Can local agreements reduce the criminalisation of children in care and care leavers?

The National Protocol on Reducing Unnecessary Criminalisation of Looked-after Children and Care Leavers (the “Protocol”) is a call by the government (a cross-departmental publication) for local authorities to implement local agreements to effect the Protocol itself. This article explores the challenges and possibilities of implementing such local agreements.


Key analyses presented in the article form part of the ‘Disrupting the Routes between Care and Custody’ project. The article notes that children in care who come into contact with the police are more likely to be convicted – rather than receive a caution or conditional caution – than children in the general population. Further, the article states that up to half of children and young people in custody at any one time are, or have been, looked after.

By then drawing on academic research combined with an analysis of 36 local protocols from across England and Wales, the article then explores the effectiveness of such local protocols as a tool to reduce criminalisation of looked-after children and care leavers. Key observations based on such analysis include:

  • The focus of local protocols varies. Thirty-one of the local protocols examined focus on reducing unnecessary criminalisation of children in care and/or care leavers, whereas five focus on supporting children in care and/or care leavers already involved with justice systems.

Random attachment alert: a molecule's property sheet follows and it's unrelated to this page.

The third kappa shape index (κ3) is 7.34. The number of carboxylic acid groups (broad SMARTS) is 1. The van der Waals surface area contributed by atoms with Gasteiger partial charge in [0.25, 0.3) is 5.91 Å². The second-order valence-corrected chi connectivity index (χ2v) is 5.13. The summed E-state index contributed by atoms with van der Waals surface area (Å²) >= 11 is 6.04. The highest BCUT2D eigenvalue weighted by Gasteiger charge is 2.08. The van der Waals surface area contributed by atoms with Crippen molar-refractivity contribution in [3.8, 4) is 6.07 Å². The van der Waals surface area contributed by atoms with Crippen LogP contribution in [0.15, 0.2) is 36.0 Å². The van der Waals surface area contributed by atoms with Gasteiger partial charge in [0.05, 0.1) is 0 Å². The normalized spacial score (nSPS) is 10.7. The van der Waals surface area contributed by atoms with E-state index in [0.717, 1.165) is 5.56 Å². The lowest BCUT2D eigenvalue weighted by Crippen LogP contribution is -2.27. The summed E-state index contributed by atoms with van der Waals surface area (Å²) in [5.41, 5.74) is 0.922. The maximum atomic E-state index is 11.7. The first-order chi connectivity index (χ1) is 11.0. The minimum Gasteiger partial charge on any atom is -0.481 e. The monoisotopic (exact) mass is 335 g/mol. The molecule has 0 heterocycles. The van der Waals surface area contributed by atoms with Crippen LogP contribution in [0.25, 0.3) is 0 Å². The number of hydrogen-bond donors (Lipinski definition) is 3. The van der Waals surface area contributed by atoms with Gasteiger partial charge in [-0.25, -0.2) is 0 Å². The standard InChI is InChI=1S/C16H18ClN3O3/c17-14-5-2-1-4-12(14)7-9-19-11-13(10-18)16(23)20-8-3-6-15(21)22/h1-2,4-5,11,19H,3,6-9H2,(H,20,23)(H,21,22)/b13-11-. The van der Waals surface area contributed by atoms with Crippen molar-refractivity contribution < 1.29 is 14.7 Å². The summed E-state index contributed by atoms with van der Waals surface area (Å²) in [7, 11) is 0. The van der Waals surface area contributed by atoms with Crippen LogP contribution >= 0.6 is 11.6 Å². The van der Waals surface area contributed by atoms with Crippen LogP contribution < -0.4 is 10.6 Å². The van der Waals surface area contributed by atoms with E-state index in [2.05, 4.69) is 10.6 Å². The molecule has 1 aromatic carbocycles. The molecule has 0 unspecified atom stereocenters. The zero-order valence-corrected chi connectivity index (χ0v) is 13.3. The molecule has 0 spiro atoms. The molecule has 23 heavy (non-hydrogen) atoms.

• The form of local protocols also varies. Twenty-three of the local protocols examined are final documents, nine are in draft form and it was unclear whether the remaining four local protocols were draft or final documents.
  • The length and scope of local protocols varies. Nine of the local protocols were between 0-9 pages, seventeen were between 10-19 pages and ten were 20 pages or more. In this regard, the article highlights that there are stark differences in the level of detail provided, with some including basic outlines of approaches and others providing extensive contextual information including legislation, relevant literature and reference to good practice.
  • The vast majority of the local protocols examined take a ‘one size fits all’ approach to reducing criminalisation and/or supporting those already in justice systems. Only six of the local protocols made specific reference to gender and, further, only two of the local protocols highlight that care-experienced girls and young women are at an increased risk of criminalisation compared with non-care-experienced girls and young women.

At the outset, the article acknowledges that publication of the Protocol in 2018 represented national recognition of the need to divert children in care and care leavers way from contact with formal justice systems. However, the article ultimately promotes the notion of protecting children in care and care leavers by placing a statutory duty on local authorities to prevent unnecessary criminalisation and in order to improve life chances.


For practitioners representing children or young adults who are or have been in care, the article is insightful reading on the impact of the Protocol on reducing criminalisation of looked-after children and care leavers. The article sets out key observations based on an extensive analysis of local protocols across England and Wales which, in turn, offers hands-on guidance for practitioners going forwards.   Practitioners making representations against criminalisation in cases involving looked after children should refer to both the national protocol and local protocols where possible to strengthen their case.

Written by Krishan Chauhan, Associate at Paul Hastings (Europe) LLP